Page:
ELIZABETHTOWN — A patriotic, colorful and respectful grave-marking ceremony was held at Elizabethtown Presbyterian Church on Saturday to honor the life and military services of Josiah Henden, a Bladen County resident who lived from 1753 to 1830.
More than 25 people were in attendance as several speakers attached to the local, state and national Sons of the American Revolution gave their accounts of Hendon’s service — first as a private in the North Carolina Militia and later as a captain in the Bladen County Regiment.
Lewis Smith, a renowned historian for Bladen County, also spoke about Hendon’s service at the Battle of Moore’s Creek Bridge, which was the first large-scale engagement in North Carolina during the Revolutionary War.
Smith, who also spoke about the Battle of Elizabethtown, was credited with leading descendants of Hendon to his gravesite, which is located off Hwy. 242.
The ceremony was kicked off with a presentation of colors by the North Carolina Society Sons of the American Revolution State Color Guard — a somber activity that included the placing of about eight flags and featuring men in Revolutionary War period uniforms.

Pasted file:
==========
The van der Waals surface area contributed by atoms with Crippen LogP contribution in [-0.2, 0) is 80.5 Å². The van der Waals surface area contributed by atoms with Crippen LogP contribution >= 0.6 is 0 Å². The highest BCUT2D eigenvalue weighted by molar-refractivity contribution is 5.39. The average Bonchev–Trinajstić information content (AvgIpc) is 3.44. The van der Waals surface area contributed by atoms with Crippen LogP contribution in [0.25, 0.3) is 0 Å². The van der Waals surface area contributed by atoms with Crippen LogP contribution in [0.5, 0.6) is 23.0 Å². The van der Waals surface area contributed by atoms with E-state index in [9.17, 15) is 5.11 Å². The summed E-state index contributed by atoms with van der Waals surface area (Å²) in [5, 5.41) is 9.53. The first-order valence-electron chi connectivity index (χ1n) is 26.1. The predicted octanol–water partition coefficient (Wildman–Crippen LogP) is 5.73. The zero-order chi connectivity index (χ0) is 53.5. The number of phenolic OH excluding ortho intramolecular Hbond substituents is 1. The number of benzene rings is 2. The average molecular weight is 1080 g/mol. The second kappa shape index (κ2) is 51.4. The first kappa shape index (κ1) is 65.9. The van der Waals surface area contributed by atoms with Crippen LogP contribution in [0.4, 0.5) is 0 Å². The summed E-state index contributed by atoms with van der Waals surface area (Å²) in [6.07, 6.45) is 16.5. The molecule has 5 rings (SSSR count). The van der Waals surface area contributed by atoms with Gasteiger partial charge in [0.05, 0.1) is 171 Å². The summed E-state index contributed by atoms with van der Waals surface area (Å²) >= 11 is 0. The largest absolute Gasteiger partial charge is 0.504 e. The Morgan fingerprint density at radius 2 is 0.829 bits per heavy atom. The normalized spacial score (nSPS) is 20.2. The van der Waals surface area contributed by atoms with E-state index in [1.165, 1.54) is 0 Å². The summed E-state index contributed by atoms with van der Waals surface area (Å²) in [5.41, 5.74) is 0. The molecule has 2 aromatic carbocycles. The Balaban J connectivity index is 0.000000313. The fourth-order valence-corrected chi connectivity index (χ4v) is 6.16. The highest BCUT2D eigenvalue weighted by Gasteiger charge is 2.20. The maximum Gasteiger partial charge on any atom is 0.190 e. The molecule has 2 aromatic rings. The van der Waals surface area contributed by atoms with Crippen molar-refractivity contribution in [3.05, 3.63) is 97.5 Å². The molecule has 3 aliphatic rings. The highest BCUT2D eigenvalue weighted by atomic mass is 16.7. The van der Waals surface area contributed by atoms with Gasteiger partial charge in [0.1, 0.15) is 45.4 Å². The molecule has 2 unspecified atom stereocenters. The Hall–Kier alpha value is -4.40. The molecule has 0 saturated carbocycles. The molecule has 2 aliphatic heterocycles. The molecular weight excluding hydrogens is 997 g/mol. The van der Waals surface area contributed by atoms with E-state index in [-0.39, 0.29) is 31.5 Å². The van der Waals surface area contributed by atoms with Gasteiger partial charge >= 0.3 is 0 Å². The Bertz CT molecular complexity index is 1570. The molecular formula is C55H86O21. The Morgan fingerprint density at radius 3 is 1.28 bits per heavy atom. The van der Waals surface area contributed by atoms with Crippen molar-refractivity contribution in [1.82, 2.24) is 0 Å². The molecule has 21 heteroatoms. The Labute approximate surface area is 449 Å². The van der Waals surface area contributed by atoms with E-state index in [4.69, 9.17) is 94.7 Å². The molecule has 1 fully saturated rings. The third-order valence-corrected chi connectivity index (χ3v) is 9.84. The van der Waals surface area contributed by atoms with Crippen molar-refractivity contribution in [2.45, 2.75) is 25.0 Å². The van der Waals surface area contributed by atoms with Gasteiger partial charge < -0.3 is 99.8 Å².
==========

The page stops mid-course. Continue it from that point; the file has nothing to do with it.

Following the speeches, Paul Walden, who is a member of the Sons of the American Revolution from Virginia and descendant of Hendon, gave the dedication of the grave marker along with the Rev. A. Clark Wiser, a chaplain with the NCSSAR.
“Many of today’s Bladen County residents are descendants of either Josiah Henden or of the many other Patriots from early Bladen County who fought to give us our country,” Walden said. “In honoring Josiah Henden, we honor all of those men and women who became America’s first veterans.”
After the 45-minute ceremony, a group carried the grave marker to Hendon’s gravesite for placement.